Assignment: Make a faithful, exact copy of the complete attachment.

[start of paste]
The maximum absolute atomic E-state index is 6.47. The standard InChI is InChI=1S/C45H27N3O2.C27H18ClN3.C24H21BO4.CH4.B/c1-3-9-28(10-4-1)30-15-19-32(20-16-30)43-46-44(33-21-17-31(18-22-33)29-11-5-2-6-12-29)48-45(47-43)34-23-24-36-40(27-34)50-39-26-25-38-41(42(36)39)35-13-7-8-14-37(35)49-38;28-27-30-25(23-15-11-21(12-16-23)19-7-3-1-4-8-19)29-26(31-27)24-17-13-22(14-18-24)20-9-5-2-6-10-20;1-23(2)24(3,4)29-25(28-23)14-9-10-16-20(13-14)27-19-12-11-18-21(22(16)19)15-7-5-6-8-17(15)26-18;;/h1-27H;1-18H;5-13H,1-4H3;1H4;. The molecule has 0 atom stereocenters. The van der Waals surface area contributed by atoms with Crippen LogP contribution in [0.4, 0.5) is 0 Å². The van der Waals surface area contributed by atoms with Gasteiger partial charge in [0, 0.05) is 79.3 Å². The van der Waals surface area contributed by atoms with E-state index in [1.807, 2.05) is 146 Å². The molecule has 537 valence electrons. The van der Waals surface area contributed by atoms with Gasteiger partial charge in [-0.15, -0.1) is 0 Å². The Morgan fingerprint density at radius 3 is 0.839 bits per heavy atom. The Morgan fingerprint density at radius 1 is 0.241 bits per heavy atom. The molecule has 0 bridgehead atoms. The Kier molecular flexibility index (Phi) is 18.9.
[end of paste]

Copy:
The maximum absolute atomic E-state index is 6.47. The standard InChI is InChI=1S/C45H27N3O2.C27H18ClN3.C24H21BO4.CH4.B/c1-3-9-28(10-4-1)30-15-19-32(20-16-30)43-46-44(33-21-17-31(18-22-33)29-11-5-2-6-12-29)48-45(47-43)34-23-24-36-40(27-34)50-39-26-25-38-41(42(36)39)35-13-7-8-14-37(35)49-38;28-27-30-25(23-15-11-21(12-16-23)19-7-3-1-4-8-19)29-26(31-27)24-17-13-22(14-18-24)20-9-5-2-6-10-20;1-23(2)24(3,4)29-25(28-23)14-9-10-16-20(13-14)27-19-12-11-18-21(22(16)19)15-7-5-6-8-17(15)26-18;;/h1-27H;1-18H;5-13H,1-4H3;1H4;. The molecule has 0 atom stereocenters. The van der Waals surface area contributed by atoms with Crippen LogP contribution in [0.4, 0.5) is 0 Å². The van der Waals surface area contributed by atoms with Gasteiger partial charge in [0, 0.05) is 79.3 Å². The van der Waals surface area contributed by atoms with E-state index in [1.807, 2.05) is 146 Å². The molecule has 537 valence electrons. The van der Waals surface area contributed by atoms with Gasteiger partial charge in [-0.15, -0.1) is 0 Å². The Morgan fingerprint density at radius 3 is 0.839 bits per heavy atom. The Morgan fingerprint density at radius 1 is 0.241 bits per heavy atom. The molecule has 0 bridgehead atoms. The Kier molecular flexibility index (Phi) is 18.9.